Wednesday, February 23, 2011
Rutgers Talk: Hyperobjects are Phased
In the 1960s, Edward Lorenz was seeking to find patterns in long-term meteorological data. He used a three-dimensional coordinate system: phase space. Lorenz reduced the meteorological data he was examining to three variables which would describe the state of the weather at any moment. The variables formed the dimensions of the phase space. Plotting these moments in phase space, Lorenz discerned a striking pattern in the data, the Lorenz Attractor. The phase points coalesce around a particular area of the phase space. Lorenz could not predict where the next phase point would alight, but it soon became clear that it would appear somewhere in the resulting butterfly-like shape.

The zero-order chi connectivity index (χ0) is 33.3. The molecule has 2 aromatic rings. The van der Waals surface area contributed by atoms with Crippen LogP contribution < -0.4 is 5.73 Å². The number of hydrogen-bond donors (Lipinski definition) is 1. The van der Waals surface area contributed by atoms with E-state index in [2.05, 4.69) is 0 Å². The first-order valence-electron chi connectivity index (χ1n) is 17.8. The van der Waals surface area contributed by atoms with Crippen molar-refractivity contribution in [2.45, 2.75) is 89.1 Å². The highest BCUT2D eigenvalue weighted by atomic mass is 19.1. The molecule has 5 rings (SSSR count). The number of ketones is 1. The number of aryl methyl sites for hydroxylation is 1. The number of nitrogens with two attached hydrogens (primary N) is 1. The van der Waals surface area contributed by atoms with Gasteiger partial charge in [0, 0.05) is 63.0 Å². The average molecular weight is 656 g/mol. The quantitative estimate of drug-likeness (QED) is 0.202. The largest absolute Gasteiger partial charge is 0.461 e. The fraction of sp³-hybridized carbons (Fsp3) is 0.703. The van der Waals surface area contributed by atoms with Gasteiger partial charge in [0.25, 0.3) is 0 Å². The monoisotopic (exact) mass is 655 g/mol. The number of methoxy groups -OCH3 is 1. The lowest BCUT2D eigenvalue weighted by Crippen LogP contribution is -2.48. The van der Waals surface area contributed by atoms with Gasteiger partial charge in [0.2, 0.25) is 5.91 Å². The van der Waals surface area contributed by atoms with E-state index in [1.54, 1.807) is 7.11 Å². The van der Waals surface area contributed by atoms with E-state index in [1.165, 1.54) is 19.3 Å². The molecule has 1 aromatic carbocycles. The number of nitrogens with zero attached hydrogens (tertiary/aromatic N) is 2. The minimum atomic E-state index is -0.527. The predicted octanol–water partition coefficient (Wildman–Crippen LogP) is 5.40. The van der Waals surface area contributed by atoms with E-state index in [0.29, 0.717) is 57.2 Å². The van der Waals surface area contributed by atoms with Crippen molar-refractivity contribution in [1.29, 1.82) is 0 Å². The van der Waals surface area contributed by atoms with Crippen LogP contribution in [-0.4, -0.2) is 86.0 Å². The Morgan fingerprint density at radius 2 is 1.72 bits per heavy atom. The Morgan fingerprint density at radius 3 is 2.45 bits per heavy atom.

In the 1980s, more sophisticated graphics software explored similar types of "strange attractors," complex systems like the weather that seem chaotic but whose phase space diagrams reveal a coherent, if unpredictable, pattern. Computers were useful not only in crunching the numbers and generating the data, but in organizing those data into a useful visual form. The graphics were not incidental visual aids: the visualization was the scientific work. Formal causes, people!
Software can see something you can only see in pieces and shadows: the transdimensional object called global warming. That's why hyperobjects are so hard to believe...they exist in a higher dimensional phase space. This is one big new point I'll be making on Friday.